If there is any justice, once the issue of growing low THC hemp*** is resolved, we can look forward to seeing an ever-increasing amount of real Aussie industrial hemp being converted to paper, fabric and construction material. The NSW Dept of Agriculture wants people interested in establishing further trial plots to contact their head office in Orange.

* For more info, see chapter 3 of the booklet Industrial Hemp, titled Hemp's 25,000 Practical Products

** See the article Building with Hemp, and the listings under Building Materials, Hemp, Hemp Organisations and Books, Hemp, in the Directory.

*** Industrial hemp is allowed only a low tetra hydra-cannabinol (THC) content; there was strict security and stringent testing of the Armidale crop to make sure that the hemp did not exceed the allowed percentage of THC. (Those in the know say that the THC content of cultivated hemp will steadily increase with each successive generation, anyway.)


It was not uncommon for rural houses in South Australia in the last century to be made out of wheat bags stretched over wooden frames and painted with a mixture of lime and cement.

Hessian was also used for the walls of the famous Coolgardie Safe. The sides of the safe were kept wet by filling a water container at the top and letting it overflow; the evaporation of water from the hessian kept the inside cool.


Many photos survive of early European immigrants and victims of the Depression making homes in large hollow logs or tree stumps. In the forests of century ago, it was not uncommon to find trees which measured more than a man's height in their diameter.

In Victoria's Gippsland, the upper part of big hollow trees were sawn off and a roof put on. Sometimes there was room for two or three floors to be built inside the trunk, with small windows cut out here and there. Such dwellings later became kitchens, stables, stores, or poultry houses, once their human occupants could afford a 'proper' house.


Frozen water - as ice or packed snow - makes for a great igloo. Many such shelters have been built in the Snowy Mountains region of NSW, the Victorian Alps and Tasmania.


Mainly superseded by steel, which is an alloy of iron and carbon. Portable iron houses were being advertised in the 1800s as 'suitable for Squatters, Farmers, Selectors, Diggers, and others'.


Base ingredient for lime plaster and Portland cement.


Limestone is said to be equivalent in price to sandstone, but is considerably cheaper to lay in walls due to ease of cutting. A quarry exists at Mt Gambier in South Australia, but this is rather remote for NSW builders. Quarried materials are also quite energy-intensive when compared to recycled brick, stone or mud brick, etc.


(See Flax)


Magnesite is a composite of cement, magnesium carbonate, sawdust and sand ­ used as a hard, continuous floor finish. It is not so common in Australia.

(See also Sawment)


A non-renewable resource - very precious; use sparingly. Apart from scrupulously reusing and recycling your own metal containers, appliances, furniture, etc, it is important to seek out recycled or salvaged metal building components whenever possible. Steel, copper and aluminium for example, are definite candidates for continuous reuse. Everything from nails to corrugated roofing to piping to wall and structural brackets, window frames, steel beams, wiring and cable can be kept in the building cycle and not ejected as waste unless rust, corrosion or inordinate stress or damage have deprived the metal of its functionality.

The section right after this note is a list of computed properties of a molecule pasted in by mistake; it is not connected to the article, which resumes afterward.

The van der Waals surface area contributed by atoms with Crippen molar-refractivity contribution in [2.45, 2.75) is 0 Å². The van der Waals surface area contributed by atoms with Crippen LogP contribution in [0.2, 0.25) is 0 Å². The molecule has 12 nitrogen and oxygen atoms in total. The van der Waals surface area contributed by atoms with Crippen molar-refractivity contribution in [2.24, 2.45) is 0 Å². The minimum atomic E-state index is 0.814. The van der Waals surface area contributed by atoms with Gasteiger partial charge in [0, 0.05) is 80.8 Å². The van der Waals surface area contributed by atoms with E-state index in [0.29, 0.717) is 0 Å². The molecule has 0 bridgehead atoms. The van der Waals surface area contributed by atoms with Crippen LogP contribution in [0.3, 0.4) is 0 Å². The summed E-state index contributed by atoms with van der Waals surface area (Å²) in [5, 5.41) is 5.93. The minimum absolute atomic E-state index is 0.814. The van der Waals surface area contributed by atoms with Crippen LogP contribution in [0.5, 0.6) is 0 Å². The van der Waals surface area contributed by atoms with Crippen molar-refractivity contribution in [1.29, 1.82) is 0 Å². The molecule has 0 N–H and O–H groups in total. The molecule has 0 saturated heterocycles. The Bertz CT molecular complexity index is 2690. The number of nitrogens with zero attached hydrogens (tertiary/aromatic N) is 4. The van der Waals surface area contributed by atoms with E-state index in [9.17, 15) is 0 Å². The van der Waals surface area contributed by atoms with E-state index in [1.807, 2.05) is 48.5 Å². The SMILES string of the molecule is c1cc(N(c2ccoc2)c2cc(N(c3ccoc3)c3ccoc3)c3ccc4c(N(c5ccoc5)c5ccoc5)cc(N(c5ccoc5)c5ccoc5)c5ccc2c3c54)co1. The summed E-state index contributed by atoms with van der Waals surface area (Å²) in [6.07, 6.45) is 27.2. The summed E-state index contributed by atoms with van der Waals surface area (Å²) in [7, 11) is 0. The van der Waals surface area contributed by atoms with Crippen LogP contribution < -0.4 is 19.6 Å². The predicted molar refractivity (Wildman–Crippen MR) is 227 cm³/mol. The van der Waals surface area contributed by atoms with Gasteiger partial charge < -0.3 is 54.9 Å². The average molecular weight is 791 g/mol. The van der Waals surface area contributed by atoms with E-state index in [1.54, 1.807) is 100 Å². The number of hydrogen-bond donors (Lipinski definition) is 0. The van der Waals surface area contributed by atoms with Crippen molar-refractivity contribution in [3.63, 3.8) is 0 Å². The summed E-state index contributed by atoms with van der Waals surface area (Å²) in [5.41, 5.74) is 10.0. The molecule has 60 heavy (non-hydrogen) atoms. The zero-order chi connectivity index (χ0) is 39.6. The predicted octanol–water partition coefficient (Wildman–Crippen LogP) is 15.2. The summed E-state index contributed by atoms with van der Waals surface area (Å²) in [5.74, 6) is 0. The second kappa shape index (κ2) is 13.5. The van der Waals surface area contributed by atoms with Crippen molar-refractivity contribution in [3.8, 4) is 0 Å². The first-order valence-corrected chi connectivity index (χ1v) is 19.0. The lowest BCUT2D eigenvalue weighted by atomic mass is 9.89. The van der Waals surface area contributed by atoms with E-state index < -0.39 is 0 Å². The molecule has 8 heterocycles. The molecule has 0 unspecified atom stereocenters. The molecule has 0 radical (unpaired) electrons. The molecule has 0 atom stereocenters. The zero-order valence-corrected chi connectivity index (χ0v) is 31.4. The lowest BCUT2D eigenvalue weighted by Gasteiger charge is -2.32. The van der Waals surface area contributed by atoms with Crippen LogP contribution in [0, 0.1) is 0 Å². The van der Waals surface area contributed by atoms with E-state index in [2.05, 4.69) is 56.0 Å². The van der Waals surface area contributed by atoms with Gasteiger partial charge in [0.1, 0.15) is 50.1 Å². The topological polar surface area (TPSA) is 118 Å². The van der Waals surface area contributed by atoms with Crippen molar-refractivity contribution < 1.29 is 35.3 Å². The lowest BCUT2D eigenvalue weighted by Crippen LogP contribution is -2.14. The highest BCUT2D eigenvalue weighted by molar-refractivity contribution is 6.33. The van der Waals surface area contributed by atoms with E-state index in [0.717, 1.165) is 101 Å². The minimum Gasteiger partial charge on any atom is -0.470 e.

During the Depression, homeless people squatted on land near West Melbourne's Dudley Street rubbish tip, and built themselves homes (the Dudley Mansions) out of salvaged scrap metal from the tip.

If new materials must be used, buy only those which will be durable and/or fixable.

Metal furniture is useful for its hypoallergenic properties, but metal fittings in a dwelling (including pipes, wiring, cabling, ducting, bedsprings, furniture, steel frames, metal roofing, etc) may also disrupt natural electromagnetic fields, to the detriment of human health. (NB: Digital mobile phone users who wear metal frame glasses are apparently more likely to suffer from the adverse effects of their phone's microwave radiation.)


Dwellings in Turkish villages of 8,000 years ago were made of wood, reeds, stone and/or mud bricks coated in a render of mud or lime-based plaster bound with chopped straw, animal hairs, feathers, or cow manure.


Mud bricks, stabilised with lime, cement or bitumen and mixed with straw are used to build low cost, energy-efficient, durable dwellings the world over.

(Refer to Grass Roots Magazine, issue 113 - A Mud Brick Vision, and, Obtaining a Mud Brick Building Permit - see Books, Journals, in the Directory.)


Iron, steel, copper, brass, nickel and alloy nails are straightenable, reusable and recyclable. (Nails have been made from very hard, durable timbers in the past - especially in areas where metal corrosion is likely.)


Several types of concretions or cemented particles occur naturally in soils, depending on mineral type. Calcrete forms naturally in certain types of calcium/phosphate-rich soils. It is extremely hard and is impervious to tree roots, but when broken up, can be used as a very stable building material. Underground homes in the US have used the naturally-occuring surface layer of calcrete (or caliche) for their roofs. Other natural concretions are: silcrete, ferricrete, solcrete and clay/plough pan.


A Spanish company has developed a wood subsitute material called Maderon which is derived from almond, walnut and hazelnut shells. The shells are crushed into a powder and mixed with a resin, creating a paste which can then be moulded with adapted injection moulding technology to make furniture items. Maderon is itself recyclable.